As often happens in the writing life, authors may be immersed in a new book but recalled to another. That was the case with Free Boy: A True Story of Slave and Master this week when I was interviewed by Rob Smith for his podcast welcometoolympia.com, which showcases stories from Olympia, Washington.
The free boy in question, Charles Mitchell, lived in Olympia from 1855 to 1860 when he escaped on a mail steamer to Victoria Island in what is now British Columbia. Mitchell was 13, a child of mixed race, living in the household of James and Isabella Tilton, and owned by them. Slavery was legal in Olympia because territories did not have the right to declare themselves slave or free. James Tilton was the Surveyor General of Washington Territory, an important job mapping the new territory so that incoming settlers could claim land. Tilton brought the young boy to Olympia from a plantation in Maryland owned by Tilton’s mother’s family. Mitchell’s father was an unknown white man, and his enslaved mother died of cholera when the boy was three. Tilton promised to educate Charles, to train him for a job as a ship’s steward, and to free him when he turned 18.
When given the chance to be free before then, Charles didn’t wait. He was encouraged and aided by free blacks in Victoria who visited Olympia and by James Allen, the cook on board the steamer. Allen hid Charles in the lamp room, and although he was discovered on board before the Eliza Anderson docked in Victoria, he was brought off the boat through a writ of habeas corpus and declared a free boy by a British judge. This was his moment of fame. And then he vanished into history, after a brief appearance in a school for boys.
That was the story Lorraine McConaghy and I wrote in Free Boy, published by the University of Washington Press in 2013, an inspiring story of a young boy yearning for freedom and the Victoria blacks who engineered his freedom.
But then what? The Civil War began months after Mitchell escaped, and by its end in 1865, he would have been free. Did he ever come back to the United States? Did he ever find his father or family in Maryland? Did he have a successful life? Lorraine and I did not know when we finished the book. We could only speculate about which of many Charles Mitchells he might have been in the Pacific Northwest.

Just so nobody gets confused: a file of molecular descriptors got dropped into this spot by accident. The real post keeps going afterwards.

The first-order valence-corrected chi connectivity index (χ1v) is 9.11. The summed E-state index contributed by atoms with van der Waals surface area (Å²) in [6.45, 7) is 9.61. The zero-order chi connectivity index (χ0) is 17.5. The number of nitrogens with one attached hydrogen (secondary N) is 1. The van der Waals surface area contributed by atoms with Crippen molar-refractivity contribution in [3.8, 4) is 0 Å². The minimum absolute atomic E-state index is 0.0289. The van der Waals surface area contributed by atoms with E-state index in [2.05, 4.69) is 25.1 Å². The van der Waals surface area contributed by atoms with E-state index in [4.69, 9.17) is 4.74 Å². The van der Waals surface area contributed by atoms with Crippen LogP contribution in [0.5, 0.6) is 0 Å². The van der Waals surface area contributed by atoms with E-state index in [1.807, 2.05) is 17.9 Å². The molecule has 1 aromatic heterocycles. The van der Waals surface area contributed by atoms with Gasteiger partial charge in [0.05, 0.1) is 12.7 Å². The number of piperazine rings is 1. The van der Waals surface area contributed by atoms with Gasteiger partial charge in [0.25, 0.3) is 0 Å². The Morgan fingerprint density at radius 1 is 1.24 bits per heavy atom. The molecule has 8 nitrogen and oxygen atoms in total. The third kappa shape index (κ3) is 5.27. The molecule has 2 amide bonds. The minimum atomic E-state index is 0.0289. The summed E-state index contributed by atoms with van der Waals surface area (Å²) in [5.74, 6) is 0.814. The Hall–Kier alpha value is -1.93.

In fact, Mitchell roamed farther than we thought. Inspired by his story, a researcher dove into the mystery. With only Mitchell’s name, race, place of birth, and approximate birth date, Thomas Blake delved into census tracks, voter records, city directories, pension applications, marriage and death certificates. He found that:
- Mitchell returned to the United States right before the end of the Civil War and enlisted in a California infantry company that was stationed at Fort Stevens at the mouth of the Columbia River, named after Isaac Stevens, the first governor of Washington Territory—and a friend of James Tilton’s.
- After that Mitchell worked as a ship’s steward, a cook, waiter, and all-around crew member, the job he had been trained for, on ships based in San Francisco.
- He married twice, first to a mulatto woman named Elsie L. Browne. They had a son, Charles, born in May 1870. She died in 1885; the fate of their son Charles is unknown.
- At the age of about 40, Mitchell married a young white woman named Sarah Frederick in Liverpool, England. Mtichell brought Sarah back with him to the United States, along with his mother-in-law, and they had seven children, four of whom lived to adulthood. Their household in San Francisco was variously described as white or mulatto.
- He broke both knee caps in falls related to his work. He also broke both ribs in the San Francisco earthquake of 1906, injuries that eventually earned him an invalid pension from the military.
- He died in 1910 in the Veterans Home of California in Yountville, at the age of about 60.
- He has no known living descendants. His one known grandchild died in 1999 in Paradise, California and had no known children.
In some ways, Charles Mitchell lived a fairly ordinary life. He married, had children, and worked hard at physical jobs that left him partially disabled. His adult life as a free man was not as dramatic as his brief moment of fame as a youth, but his work as a mariner took him around the world, and he briefly enlisted in the cause he had left Olympia for, the cause of freedom for youth like him. His courage at 13 earned the right to determine his own life.